If only it was this easy. Pull a string and help is on the way. You know, good help, the kind that is actually helpful.
I saw this in the bathroom at physical therapy where I am receiving very good help (finally – woohoo) for the pain in my face and jaw. I chuckled as I pulled out my phone and took a picture. I really do look for blog photos everywhere.
I have received all kinds of help over the years for my health, for everyday issues, for my late husband when he was sick, for our family when we were struggling after his death, for my grief, and so much more. My parents and my sisters have always been there to help. I have good friends. I am fortunate. I have health insurance. I can afford help if I need it.
But sometimes it is really hard to find help. Sometimes what is offered as help makes things worse, like medication that causes detrimental side effects (or a mouth guard that you are told to wear 24/7 and then find out has been torquing your jaw and making everything worse – ugh). We all have been on the receiving end of “helpful” advice – well meaning but totally wrong. Sometimes you have to search for help, advocate, stomp your foot, wait patiently, pray harder, persist, ask difficult questions, keep asking, and even just get lucky.
Pull the string, keep pulling, help is on the way.
Not to mention it is hard to ask for help. What do I need? Who do I ask? Who will listen? Sometimes the optimist in me gets in the way of asking for help. Things will be better tomorrow. The survivor/mom/control freak in me thinks I can take care of it myself. Surely I fix this/figure this out/overcome this/make this happen!
It is a skill. Learning not to catastrophize. Learning to recognize when you need assistance. Learning how to accept help. Learning how to stop help that isn’t working. And – this was a big one for me – learning that help can look different than you expect and how to appreciate what it has to offer.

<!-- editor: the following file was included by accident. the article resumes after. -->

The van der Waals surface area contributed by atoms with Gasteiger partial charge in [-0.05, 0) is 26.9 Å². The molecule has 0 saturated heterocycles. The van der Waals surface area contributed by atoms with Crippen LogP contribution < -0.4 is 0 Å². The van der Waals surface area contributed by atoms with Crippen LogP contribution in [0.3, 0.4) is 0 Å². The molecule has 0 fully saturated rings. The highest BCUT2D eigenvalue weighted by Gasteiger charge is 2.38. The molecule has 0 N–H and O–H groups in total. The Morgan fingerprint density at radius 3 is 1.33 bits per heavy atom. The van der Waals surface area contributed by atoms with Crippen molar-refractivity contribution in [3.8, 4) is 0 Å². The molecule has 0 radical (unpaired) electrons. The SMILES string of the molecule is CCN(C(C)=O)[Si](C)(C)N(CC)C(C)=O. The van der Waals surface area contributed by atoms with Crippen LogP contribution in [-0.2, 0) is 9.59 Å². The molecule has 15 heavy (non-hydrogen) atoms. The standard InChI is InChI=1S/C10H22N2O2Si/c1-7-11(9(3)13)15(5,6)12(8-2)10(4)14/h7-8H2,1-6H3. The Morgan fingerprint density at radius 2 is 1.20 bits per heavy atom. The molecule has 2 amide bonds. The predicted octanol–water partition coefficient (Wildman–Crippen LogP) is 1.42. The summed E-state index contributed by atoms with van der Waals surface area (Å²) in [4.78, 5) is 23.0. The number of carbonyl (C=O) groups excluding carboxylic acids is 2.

There was no help for my late husband’s cancer. Nothing could slow the process. But there was help available to make him comfortable. Help arrived not as a cure, but as support that allowed him to say goodbye peacefully. Help was warm blankets in the hospital and a bird feeder outside our hospice room. Help was his family arriving from overseas because the necessary visas had been granted. Instead of asking for a miracle, I asked for respect and privacy and love. Somethings and people where not helpful – I learned to usher them to the door. Bad bedside manner is NOT helpful.
Some problems are clear and the help needs are simple. Got a dead car battery? Jumper cables and an extra set of hands is what you need.
Some issues are life long and complicated and messy and painful and forever. Like grief. like chronic pain. All around us are people suffering loss, mental illness, failing health, etc. etc. So many need help.
And so many of us can give help. We can cook meals, drive to appointments, hold the door open, teach something, donate money, offer companionship and on and on. And we can listen. That has been the most precious help I have received. Oh the listeners, you know who you are. Thank you for listening to me process over and over the loss, the parenting, the missing, the fear, the magical gift of new love, the pain in my face, the joy and sorrow in my heart.
As I continue to need help (who doesn’t need help) for my face pain, or for the on going process of living fully with grief and parenting children who are doing the same, or for whatever comes up, I know that hope is another sweet kind of help to give and receive. Realistic hope. Not hope that everything will be perfect. Not hope that it won’t hurt. Hope that someone will listen, hope to be understood, hope that the day will have a tender moment, hope that we can meet for a walk, hope that you can hear the strength in my voice even if I can’t, hope that you believe things won’t always feel this way, hope that tomorrow’s cup of coffee will be sweet and creamy and the mug will feel good in my hand and you will be there.
Can I do the same for you? It helps me to help you.
I wrote this for our kids…
I would gather the sand and sweep the rocks,
pull down a cloud and send back the rain.
I will hold the wind and set the tides
and carry hope for you.
I would untwist the wire and dig up the road,
plant the fields and multiply the flowers.
I will leaf the trees and paint the shadows
and dance you through.
I would sleep the nights and color the dreams,
brighten the days and lift your eyes.
I will sweeten the taste and drink the tea,
and hold this place for you.